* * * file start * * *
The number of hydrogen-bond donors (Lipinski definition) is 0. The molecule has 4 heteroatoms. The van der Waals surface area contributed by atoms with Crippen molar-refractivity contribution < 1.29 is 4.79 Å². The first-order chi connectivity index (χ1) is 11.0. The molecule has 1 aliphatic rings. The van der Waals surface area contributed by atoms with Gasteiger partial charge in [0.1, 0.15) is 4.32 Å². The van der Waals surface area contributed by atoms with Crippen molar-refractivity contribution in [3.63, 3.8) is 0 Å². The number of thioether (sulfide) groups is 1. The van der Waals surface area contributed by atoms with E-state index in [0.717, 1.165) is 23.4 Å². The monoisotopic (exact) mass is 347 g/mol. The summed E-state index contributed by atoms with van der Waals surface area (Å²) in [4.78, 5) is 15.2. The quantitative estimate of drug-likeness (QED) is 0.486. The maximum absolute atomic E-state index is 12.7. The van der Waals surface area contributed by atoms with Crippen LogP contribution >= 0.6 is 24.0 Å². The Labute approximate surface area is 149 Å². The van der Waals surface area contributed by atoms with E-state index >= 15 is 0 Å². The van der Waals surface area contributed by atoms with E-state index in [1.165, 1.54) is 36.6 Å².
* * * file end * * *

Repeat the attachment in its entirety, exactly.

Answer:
The number of hydrogen-bond donors (Lipinski definition) is 0. The molecule has 4 heteroatoms. The van der Waals surface area contributed by atoms with Crippen molar-refractivity contribution < 1.29 is 4.79 Å². The first-order chi connectivity index (χ1) is 11.0. The molecule has 1 aliphatic rings. The van der Waals surface area contributed by atoms with Gasteiger partial charge in [0.1, 0.15) is 4.32 Å². The van der Waals surface area contributed by atoms with Crippen molar-refractivity contribution in [3.63, 3.8) is 0 Å². The number of thioether (sulfide) groups is 1. The van der Waals surface area contributed by atoms with E-state index in [0.717, 1.165) is 23.4 Å². The monoisotopic (exact) mass is 347 g/mol. The summed E-state index contributed by atoms with van der Waals surface area (Å²) in [4.78, 5) is 15.2. The quantitative estimate of drug-likeness (QED) is 0.486. The maximum absolute atomic E-state index is 12.7. The van der Waals surface area contributed by atoms with Crippen LogP contribution >= 0.6 is 24.0 Å². The Labute approximate surface area is 149 Å². The van der Waals surface area contributed by atoms with E-state index >= 15 is 0 Å². The van der Waals surface area contributed by atoms with E-state index in [1.165, 1.54) is 36.6 Å².